Some people think Laura Wigelsworth's death is dredging up Vanastra's ghosts
While family and friends bury a loved one, some say the tragedy is digging up memories of the past
Vanastra is a place haunted by its own history.
Not only do the crumbling ruins of a top secret Second World War era air force base still dot the landscape, the village has other ghosts that have shaped the course of Canadian legal history.
Maybe it's why local convenience store co-owner Angie Demars can't help but summon the past when asked about a recent homicide that's turned her village upside down.
"It feels like 1959 all over again," she said from behind the counter of Buckey Joe's General Store, where neighbours come to get milk, cigarettes or even the latest gossip.
Ghosts of the past
Demars, like many in the village of 650 or so people, believes Volland didn't commit the crime.
"We've read the books on the Stephen Truscott murder," she said. "Those of us who've been here a long time in the community think that this is an investigation going all wrong or being botched up."
The Truscott case is one of the most famous and controversial in Canadian legal history.
Stephen Truscott was only 14 when he gave his 12-year-old schoolmate Lynne Harper a short ride on his bicycle just outside the air force base that now lies in ruins within Vanastra's midst.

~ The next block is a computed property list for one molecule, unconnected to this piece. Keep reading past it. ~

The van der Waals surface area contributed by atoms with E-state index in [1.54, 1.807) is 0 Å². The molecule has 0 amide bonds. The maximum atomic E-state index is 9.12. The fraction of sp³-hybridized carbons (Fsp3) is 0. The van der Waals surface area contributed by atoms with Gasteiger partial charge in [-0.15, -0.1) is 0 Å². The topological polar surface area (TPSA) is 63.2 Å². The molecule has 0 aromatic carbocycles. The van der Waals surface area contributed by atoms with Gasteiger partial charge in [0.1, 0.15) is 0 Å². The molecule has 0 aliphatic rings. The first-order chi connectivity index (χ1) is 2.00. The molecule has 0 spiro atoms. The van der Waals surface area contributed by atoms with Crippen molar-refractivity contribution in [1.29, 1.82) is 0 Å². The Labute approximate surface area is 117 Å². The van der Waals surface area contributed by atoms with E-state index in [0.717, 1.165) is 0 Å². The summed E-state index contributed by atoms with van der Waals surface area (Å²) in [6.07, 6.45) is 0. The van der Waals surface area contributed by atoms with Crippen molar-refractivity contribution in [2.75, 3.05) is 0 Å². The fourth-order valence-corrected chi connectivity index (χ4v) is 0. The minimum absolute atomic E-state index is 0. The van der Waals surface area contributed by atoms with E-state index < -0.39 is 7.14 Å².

When the girl was found dead in a woodlot not far from a rural road, Truscott was arrested, tried and sentenced to hang.
'Miscarriage of justice'
The boy became Canada's youngest death row inmate at 14, when he was convicted and sentenced to hang in connection with the 1959 death of schoolmate Lynne Harper.
Truscott spent four years on death row before his sentence was commuted to life imprisonment. He was then paroled in 1969, where he seemingly vanished from the public eye.
It wasn't until 48 years after his original 1959 conviction that Truscott reemerged in the public eye. In 2007, the Ontario Court of Appeal acquitted Truscott, calling his case "a miscarriage of justice."
In 2008, the provincial government apologized to Truscott and paid him $6.5 million in compensation for his nearly half century long ordeal.
Not everyone sees similarities
Truscott had always maintained his innocence and a judicial review found his original 1959 conviction based on bad science.
In the end, the Truscott case became the most legendary wrongful conviction in Canadian history and, as such, much like the Canadian Air Force base that once occupied the village's current footprint, an indelible part of the community.
It might be why people like Demars, thinks Corey Volland is innocent.
"They have the wrong guy," she said. "I can't just help feel there's someone else out there responsible for this. There's just so many questions."
While many people are drawing links between the two cases, not everyone sees the similarities.
Some don't see the value of digging up the past, especially as friends and family of Laura Wigelsworth pay their final respects to the 27-year-old mother.
Bernie Dupuis rolls his blue eyes when asked whether he sees any parallels between the two homcides.
"No," he said. "It's a simple reason that it happened so many years ago."
Instead, Dupuis frowns as he reflects on the tragic death of a 27-year-old mother who was about to embark on a new life as a married woman.
"The man was supposed to marry her in August," he said. "27-years-old, it's just a shame."